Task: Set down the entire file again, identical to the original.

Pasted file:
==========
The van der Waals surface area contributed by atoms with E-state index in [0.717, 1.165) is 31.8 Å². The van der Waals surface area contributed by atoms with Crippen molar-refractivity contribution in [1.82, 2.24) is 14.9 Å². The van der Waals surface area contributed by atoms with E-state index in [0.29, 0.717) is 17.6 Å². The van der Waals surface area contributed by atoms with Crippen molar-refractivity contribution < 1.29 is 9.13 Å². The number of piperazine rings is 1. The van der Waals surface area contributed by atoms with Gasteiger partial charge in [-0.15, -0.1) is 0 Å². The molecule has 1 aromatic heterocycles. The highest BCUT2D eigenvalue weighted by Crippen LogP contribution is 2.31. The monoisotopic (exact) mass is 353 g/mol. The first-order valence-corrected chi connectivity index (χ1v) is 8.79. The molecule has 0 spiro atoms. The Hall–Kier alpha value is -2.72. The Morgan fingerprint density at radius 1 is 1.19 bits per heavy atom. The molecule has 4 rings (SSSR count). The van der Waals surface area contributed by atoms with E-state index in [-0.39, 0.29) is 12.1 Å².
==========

The van der Waals surface area contributed by atoms with E-state index in [0.717, 1.165) is 31.8 Å². The van der Waals surface area contributed by atoms with Crippen molar-refractivity contribution in [1.82, 2.24) is 14.9 Å². The van der Waals surface area contributed by atoms with E-state index in [0.29, 0.717) is 17.6 Å². The van der Waals surface area contributed by atoms with Crippen molar-refractivity contribution < 1.29 is 9.13 Å². The number of piperazine rings is 1. The van der Waals surface area contributed by atoms with Gasteiger partial charge in [-0.15, -0.1) is 0 Å². The molecule has 1 aromatic heterocycles. The highest BCUT2D eigenvalue weighted by Crippen LogP contribution is 2.31. The monoisotopic (exact) mass is 353 g/mol. The first-order valence-corrected chi connectivity index (χ1v) is 8.79. The molecule has 0 spiro atoms. The Hall–Kier alpha value is -2.72. The Morgan fingerprint density at radius 1 is 1.19 bits per heavy atom. The molecule has 4 rings (SSSR count). The van der Waals surface area contributed by atoms with E-state index in [-0.39, 0.29) is 12.1 Å².